After the administrator left, Mrs. O'Dell sat on the floor near her desk, stapler in hand, and she cried a little, because everyone in the school knew Amanda.
At lunch she ate alone at the end of a long, white table in the cafeteria. Every day her father, a large, quiet man with a dark, heavy beard, would pack a sandwich and juice in her My Little Pony lunchbox. No other kid in the fourth grade still carried a lunch box, but both Amanda and her father were oblivious to such things. And this became one more reason for her classmates to pick on her.
Occasionally one of the older boys in the cafeteria would try to bounce a grape or a reject-flavored jellybean off her head, drawing laughter from everyone who saw. More than once she left the lunchroom crying. On sunny days Amanda would take her lunch out to the corner of the elementary school field, near the fence. When she was alone there wasn't anything to explain.
Wednesday dawned bright and beautiful; it was an outside-lunch day. Amanda chewed her bologna sandwich quietly, staring at nothing. Then there was a swarm of little girls running past her, their t-shirts flapping, skinny legs pumping, hair streaming. Amanda flinched, almost dropping her sandwich. But the girls were off to her right, jumping like bright flowers in an almost-circle. Above them fluttered a big yellow butterfly.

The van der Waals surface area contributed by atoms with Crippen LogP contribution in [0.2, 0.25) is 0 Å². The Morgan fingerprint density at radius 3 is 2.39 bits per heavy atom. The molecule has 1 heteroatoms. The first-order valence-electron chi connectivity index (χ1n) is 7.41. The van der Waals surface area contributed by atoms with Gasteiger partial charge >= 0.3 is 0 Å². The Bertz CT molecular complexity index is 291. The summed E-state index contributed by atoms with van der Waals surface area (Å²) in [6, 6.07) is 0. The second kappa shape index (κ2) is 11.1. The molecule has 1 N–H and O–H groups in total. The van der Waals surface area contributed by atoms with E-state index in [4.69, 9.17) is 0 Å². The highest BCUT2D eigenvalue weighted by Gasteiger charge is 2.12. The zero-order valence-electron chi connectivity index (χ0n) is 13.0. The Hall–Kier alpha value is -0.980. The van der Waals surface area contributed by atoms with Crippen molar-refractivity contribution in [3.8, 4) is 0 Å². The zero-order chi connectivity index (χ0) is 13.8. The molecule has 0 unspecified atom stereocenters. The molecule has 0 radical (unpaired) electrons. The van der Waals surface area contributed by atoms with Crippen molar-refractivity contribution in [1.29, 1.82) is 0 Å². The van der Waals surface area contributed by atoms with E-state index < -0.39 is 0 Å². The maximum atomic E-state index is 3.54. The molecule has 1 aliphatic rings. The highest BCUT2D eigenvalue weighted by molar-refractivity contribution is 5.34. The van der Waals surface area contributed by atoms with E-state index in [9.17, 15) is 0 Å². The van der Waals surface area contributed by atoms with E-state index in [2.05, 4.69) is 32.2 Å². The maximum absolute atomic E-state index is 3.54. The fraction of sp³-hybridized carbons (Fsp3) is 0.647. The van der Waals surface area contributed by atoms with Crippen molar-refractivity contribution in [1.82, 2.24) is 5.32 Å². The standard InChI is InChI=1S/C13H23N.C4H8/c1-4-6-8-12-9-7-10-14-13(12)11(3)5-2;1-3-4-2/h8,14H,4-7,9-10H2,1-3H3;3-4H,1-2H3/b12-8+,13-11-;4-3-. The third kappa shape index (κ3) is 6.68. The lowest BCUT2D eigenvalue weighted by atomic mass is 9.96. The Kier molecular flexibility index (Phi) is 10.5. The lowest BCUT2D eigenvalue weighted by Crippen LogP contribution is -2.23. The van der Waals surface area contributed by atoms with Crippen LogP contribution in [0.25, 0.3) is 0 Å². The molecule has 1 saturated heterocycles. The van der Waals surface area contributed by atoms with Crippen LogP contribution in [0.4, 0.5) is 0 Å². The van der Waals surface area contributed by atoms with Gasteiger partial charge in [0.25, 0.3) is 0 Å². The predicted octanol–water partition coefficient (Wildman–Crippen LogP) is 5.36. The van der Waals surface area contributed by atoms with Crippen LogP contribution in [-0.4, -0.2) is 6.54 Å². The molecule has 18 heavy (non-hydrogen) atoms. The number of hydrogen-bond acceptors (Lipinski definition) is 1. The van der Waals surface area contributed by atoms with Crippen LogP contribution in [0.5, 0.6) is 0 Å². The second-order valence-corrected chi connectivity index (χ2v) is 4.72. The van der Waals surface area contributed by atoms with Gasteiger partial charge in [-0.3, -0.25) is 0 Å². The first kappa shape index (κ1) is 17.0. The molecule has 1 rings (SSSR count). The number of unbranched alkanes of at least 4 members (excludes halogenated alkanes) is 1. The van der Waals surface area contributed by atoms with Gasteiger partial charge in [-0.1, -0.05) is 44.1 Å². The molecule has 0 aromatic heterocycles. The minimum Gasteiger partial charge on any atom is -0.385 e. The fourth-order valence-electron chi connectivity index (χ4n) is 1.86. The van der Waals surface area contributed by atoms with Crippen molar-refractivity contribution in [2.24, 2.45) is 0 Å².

Amanda smiled because the moment was pretty.
'What are you looking at?!' yelled one of the girls. The rest of them laughed when Amanda jerked her eyes away, down to the ground.
Back inside the classroom, one of the girls presented Mrs. O'Dell with a gift: the butterfly. It twittered prettily in her hands. Mrs. O'Dell smiled, delighted, and fawned over the gift and the giver while the rest of the class eagerly awaited a chance to see the butterfly, too.
A lesson could be taught here, about metamorphosis or evolution or beauty, and so, as any good teacher would, Mrs. O'Dell began moving slowly between the tables, holding her hands out with the insect on display.